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Title:An RNA-interference-based platform for genome analysis and engineering in Saccharomyces cerevisiae
Author(s):Si, Tong
Advisor(s):Zhao, Huimin
Department / Program:Chemical & Biomolecular Engr
Discipline:Chemical Engineering
Degree Granting Institution:University of Illinois at Urbana-Champaign
Subject(s):RNA interference
high-throughput screening
directed evolution
Genome Engineering
Saccharomyces cerevisiae
suppressor analysis
acetic acid tolerance
Abstract:Efficient microbial production of fuels and chemicals from lignocellulosic feedstock requires intensive reprogramming of cellular machinery. Given our limited knowledge of the complex biological systems, such tasks prove to be better fulfilled with directed evolution than with rational design, by performing iterative cycles of mutagenesis and selection. However, the success of directed evolution is mostly confined to individual proteins, due to the lack of efficient tools to introduce mutations globally and iteratively on a genome scale. Thanks to its simplicity and effectiveness, the pooled RNA interference (RNAi) screening should satisfy the requirement of directed genome evolution. The RNAi pathway is absent in Saccharomyces cerevisiae, also known as the baker’s yeast. Recently, functional RNAi machinery has been reconstituted in this eukaryotic model, upon the introduction of Dicer and Argonaute proteins from a related species Saccharomyces castellii. We first explored the possibility of applying RNAi screening in S. cerevisiae. The design of convergent promoters was adapted to drive the in vivo synthesis of double strand RNAs (dsRNA), which were further processed as small interference RNAs (siRNA) to mediate the knockdown of homologous genes. A plasmid-based dsRNA library was constructed from enzymatically digested genomic DNA based on convergent-promoter design. The library was confirmed to achieve a nearly complete (>99.75%) coverage of yeast genome, and was employed to perform a suppressor analysis of the yku70 knockout. A colony-size based screening method was used to identify two known and three novel knockdown modifications that can alleviate the growth arrest of the Δyku70 strain at higher temperature. Further analysis confirmed that these genes are indeed the modulators of the Δyku70 phenotype. Encouraged by these results, we further developed an efficient, genome-scale and generally applicable method for eukaryotic reprogramming, RNAi-Assisted Genome Evolution (RAGE). In each round of RAGE, one knockdown modification conferring desired trait was identified by RNAi screening. The best knockdown cassette was integrated into the chromosome to create a new strain, serving as the parent strain for the next round of RAGE. Repeated cycles of RAGE accumulated the beneficial genetic modifications in the host genome, and thus continuously improve the target properties. As proof-of-concept, RAGE was applied to improve acetic acid (HAc) tolerance of S. cerevisiae. After three rounds, the 100% growth inhibition concentration of HAc was elevated from 0.7% to 0.9% (v/v). The best engineered strain exhibited a significantly improved fermentation performance than the wild type strain under HAc stress. By combining the powerful toolboxes of RNAi and directed evolution, RAGE may greatly accelerate the design and evolution of organisms with desired traits and provide new insights on genome structure, function, and evolution.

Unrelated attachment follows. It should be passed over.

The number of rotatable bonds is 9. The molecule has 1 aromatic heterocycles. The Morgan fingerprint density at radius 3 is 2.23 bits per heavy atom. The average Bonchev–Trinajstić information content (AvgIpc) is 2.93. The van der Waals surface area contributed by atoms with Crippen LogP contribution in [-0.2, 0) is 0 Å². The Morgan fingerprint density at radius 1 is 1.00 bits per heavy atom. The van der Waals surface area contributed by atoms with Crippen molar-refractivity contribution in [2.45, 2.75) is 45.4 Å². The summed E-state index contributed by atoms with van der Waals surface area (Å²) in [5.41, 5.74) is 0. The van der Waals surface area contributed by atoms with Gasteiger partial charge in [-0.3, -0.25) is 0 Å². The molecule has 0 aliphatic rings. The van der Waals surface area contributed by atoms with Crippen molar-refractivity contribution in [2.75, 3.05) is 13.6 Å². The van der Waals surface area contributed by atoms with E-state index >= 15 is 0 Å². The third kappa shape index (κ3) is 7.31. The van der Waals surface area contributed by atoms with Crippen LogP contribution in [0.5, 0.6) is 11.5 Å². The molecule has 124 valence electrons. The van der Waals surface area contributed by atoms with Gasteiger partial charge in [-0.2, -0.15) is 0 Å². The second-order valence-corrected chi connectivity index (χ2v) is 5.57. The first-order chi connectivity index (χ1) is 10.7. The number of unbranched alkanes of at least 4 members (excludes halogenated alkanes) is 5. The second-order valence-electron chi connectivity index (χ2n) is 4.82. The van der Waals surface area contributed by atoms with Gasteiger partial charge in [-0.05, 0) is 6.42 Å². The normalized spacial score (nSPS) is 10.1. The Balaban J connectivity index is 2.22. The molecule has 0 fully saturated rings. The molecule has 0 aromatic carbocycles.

Issue Date:2013-05-28
Rights Information:Copyright 2013 Tong Si
Date Available in IDEALS:2013-05-28
Date Deposited:2013-05

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